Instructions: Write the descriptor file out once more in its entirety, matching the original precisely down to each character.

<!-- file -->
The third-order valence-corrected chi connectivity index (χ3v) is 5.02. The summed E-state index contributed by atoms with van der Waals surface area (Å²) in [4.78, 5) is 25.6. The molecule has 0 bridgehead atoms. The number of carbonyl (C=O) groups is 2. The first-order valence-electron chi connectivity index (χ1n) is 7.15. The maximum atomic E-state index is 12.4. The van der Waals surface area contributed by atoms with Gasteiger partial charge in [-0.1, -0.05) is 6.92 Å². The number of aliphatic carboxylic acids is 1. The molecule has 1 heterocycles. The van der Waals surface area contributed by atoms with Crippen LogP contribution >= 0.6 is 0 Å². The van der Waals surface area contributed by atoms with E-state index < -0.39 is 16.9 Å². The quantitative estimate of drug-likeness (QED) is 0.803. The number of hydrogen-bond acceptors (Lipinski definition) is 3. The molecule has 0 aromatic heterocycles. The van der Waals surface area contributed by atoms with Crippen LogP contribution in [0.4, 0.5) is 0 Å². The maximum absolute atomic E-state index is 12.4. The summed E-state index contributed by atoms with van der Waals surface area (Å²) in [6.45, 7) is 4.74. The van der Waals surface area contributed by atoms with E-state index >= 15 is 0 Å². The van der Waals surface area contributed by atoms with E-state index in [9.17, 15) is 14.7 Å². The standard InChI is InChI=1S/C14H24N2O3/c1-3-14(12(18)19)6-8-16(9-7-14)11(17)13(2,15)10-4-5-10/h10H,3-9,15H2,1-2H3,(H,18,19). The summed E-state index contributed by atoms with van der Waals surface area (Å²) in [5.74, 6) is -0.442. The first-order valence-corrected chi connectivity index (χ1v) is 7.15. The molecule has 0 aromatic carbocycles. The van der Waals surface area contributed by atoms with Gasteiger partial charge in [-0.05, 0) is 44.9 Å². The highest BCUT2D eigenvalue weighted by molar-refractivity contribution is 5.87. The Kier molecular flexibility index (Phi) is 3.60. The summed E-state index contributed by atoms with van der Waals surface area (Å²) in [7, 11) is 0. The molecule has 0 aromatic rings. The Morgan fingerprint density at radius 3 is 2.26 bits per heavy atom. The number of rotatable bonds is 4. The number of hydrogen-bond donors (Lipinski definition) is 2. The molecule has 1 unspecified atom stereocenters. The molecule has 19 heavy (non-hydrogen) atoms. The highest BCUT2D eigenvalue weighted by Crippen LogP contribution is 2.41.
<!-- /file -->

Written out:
The third-order valence-corrected chi connectivity index (χ3v) is 5.02. The summed E-state index contributed by atoms with van der Waals surface area (Å²) in [4.78, 5) is 25.6. The molecule has 0 bridgehead atoms. The number of carbonyl (C=O) groups is 2. The first-order valence-electron chi connectivity index (χ1n) is 7.15. The maximum atomic E-state index is 12.4. The van der Waals surface area contributed by atoms with Gasteiger partial charge in [-0.1, -0.05) is 6.92 Å². The number of aliphatic carboxylic acids is 1. The molecule has 1 heterocycles. The van der Waals surface area contributed by atoms with Crippen LogP contribution >= 0.6 is 0 Å². The van der Waals surface area contributed by atoms with E-state index < -0.39 is 16.9 Å². The quantitative estimate of drug-likeness (QED) is 0.803. The number of hydrogen-bond acceptors (Lipinski definition) is 3. The molecule has 0 aromatic heterocycles. The van der Waals surface area contributed by atoms with Crippen LogP contribution in [0.4, 0.5) is 0 Å². The maximum absolute atomic E-state index is 12.4. The summed E-state index contributed by atoms with van der Waals surface area (Å²) in [6.45, 7) is 4.74. The van der Waals surface area contributed by atoms with E-state index >= 15 is 0 Å². The van der Waals surface area contributed by atoms with E-state index in [9.17, 15) is 14.7 Å². The standard InChI is InChI=1S/C14H24N2O3/c1-3-14(12(18)19)6-8-16(9-7-14)11(17)13(2,15)10-4-5-10/h10H,3-9,15H2,1-2H3,(H,18,19). The summed E-state index contributed by atoms with van der Waals surface area (Å²) in [5.74, 6) is -0.442. The first-order valence-corrected chi connectivity index (χ1v) is 7.15. The molecule has 0 aromatic carbocycles. The van der Waals surface area contributed by atoms with Gasteiger partial charge in [-0.05, 0) is 44.9 Å². The highest BCUT2D eigenvalue weighted by molar-refractivity contribution is 5.87. The Kier molecular flexibility index (Phi) is 3.60. The summed E-state index contributed by atoms with van der Waals surface area (Å²) in [7, 11) is 0. The molecule has 0 aromatic rings. The Morgan fingerprint density at radius 3 is 2.26 bits per heavy atom. The number of rotatable bonds is 4. The number of hydrogen-bond donors (Lipinski definition) is 2. The molecule has 1 unspecified atom stereocenters. The molecule has 19 heavy (non-hydrogen) atoms. The highest BCUT2D eigenvalue weighted by Crippen LogP contribution is 2.41.